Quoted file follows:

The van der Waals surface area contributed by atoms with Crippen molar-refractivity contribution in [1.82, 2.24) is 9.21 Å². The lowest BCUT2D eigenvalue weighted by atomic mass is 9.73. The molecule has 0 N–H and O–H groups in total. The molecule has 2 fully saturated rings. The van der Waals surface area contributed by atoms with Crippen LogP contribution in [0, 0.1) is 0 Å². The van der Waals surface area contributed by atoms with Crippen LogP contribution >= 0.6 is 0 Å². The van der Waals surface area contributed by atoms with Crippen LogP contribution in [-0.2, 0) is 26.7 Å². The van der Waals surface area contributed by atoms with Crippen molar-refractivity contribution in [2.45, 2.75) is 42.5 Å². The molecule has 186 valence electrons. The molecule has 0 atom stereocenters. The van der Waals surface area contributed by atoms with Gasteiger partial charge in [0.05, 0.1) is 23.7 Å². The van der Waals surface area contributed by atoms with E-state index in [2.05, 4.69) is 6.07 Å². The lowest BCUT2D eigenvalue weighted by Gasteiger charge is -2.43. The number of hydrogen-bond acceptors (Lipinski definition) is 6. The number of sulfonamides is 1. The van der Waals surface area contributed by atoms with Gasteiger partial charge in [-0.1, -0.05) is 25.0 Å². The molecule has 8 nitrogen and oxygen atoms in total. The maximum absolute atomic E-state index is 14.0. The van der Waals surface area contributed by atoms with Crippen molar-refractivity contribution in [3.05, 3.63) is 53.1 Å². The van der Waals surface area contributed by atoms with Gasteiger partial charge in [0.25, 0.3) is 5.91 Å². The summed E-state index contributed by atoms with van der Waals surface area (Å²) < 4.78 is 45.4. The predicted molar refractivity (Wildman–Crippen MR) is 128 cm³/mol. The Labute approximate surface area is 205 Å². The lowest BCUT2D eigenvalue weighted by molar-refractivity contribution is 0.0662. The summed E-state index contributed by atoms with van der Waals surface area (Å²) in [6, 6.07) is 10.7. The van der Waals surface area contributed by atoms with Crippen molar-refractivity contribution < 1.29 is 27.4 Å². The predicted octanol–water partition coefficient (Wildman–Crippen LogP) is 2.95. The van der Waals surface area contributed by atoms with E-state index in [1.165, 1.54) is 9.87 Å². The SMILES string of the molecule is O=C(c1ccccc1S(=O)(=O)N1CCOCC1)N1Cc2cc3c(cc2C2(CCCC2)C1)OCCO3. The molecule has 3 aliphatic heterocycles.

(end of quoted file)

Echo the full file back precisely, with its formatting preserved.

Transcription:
The van der Waals surface area contributed by atoms with Crippen molar-refractivity contribution in [1.82, 2.24) is 9.21 Å². The lowest BCUT2D eigenvalue weighted by atomic mass is 9.73. The molecule has 0 N–H and O–H groups in total. The molecule has 2 fully saturated rings. The van der Waals surface area contributed by atoms with Crippen LogP contribution in [0, 0.1) is 0 Å². The van der Waals surface area contributed by atoms with Crippen LogP contribution >= 0.6 is 0 Å². The van der Waals surface area contributed by atoms with Crippen LogP contribution in [-0.2, 0) is 26.7 Å². The van der Waals surface area contributed by atoms with Crippen molar-refractivity contribution in [2.45, 2.75) is 42.5 Å². The molecule has 186 valence electrons. The molecule has 0 atom stereocenters. The van der Waals surface area contributed by atoms with Gasteiger partial charge in [0.05, 0.1) is 23.7 Å². The van der Waals surface area contributed by atoms with E-state index in [2.05, 4.69) is 6.07 Å². The lowest BCUT2D eigenvalue weighted by Gasteiger charge is -2.43. The number of hydrogen-bond acceptors (Lipinski definition) is 6. The number of sulfonamides is 1. The van der Waals surface area contributed by atoms with Gasteiger partial charge in [-0.1, -0.05) is 25.0 Å². The molecule has 8 nitrogen and oxygen atoms in total. The maximum absolute atomic E-state index is 14.0. The van der Waals surface area contributed by atoms with Crippen molar-refractivity contribution in [3.05, 3.63) is 53.1 Å². The van der Waals surface area contributed by atoms with Gasteiger partial charge in [0.25, 0.3) is 5.91 Å². The summed E-state index contributed by atoms with van der Waals surface area (Å²) < 4.78 is 45.4. The predicted molar refractivity (Wildman–Crippen MR) is 128 cm³/mol. The Labute approximate surface area is 205 Å². The lowest BCUT2D eigenvalue weighted by molar-refractivity contribution is 0.0662. The summed E-state index contributed by atoms with van der Waals surface area (Å²) in [6, 6.07) is 10.7. The van der Waals surface area contributed by atoms with Crippen molar-refractivity contribution < 1.29 is 27.4 Å². The predicted octanol–water partition coefficient (Wildman–Crippen LogP) is 2.95. The van der Waals surface area contributed by atoms with E-state index in [1.165, 1.54) is 9.87 Å². The SMILES string of the molecule is O=C(c1ccccc1S(=O)(=O)N1CCOCC1)N1Cc2cc3c(cc2C2(CCCC2)C1)OCCO3. The molecule has 3 aliphatic heterocycles.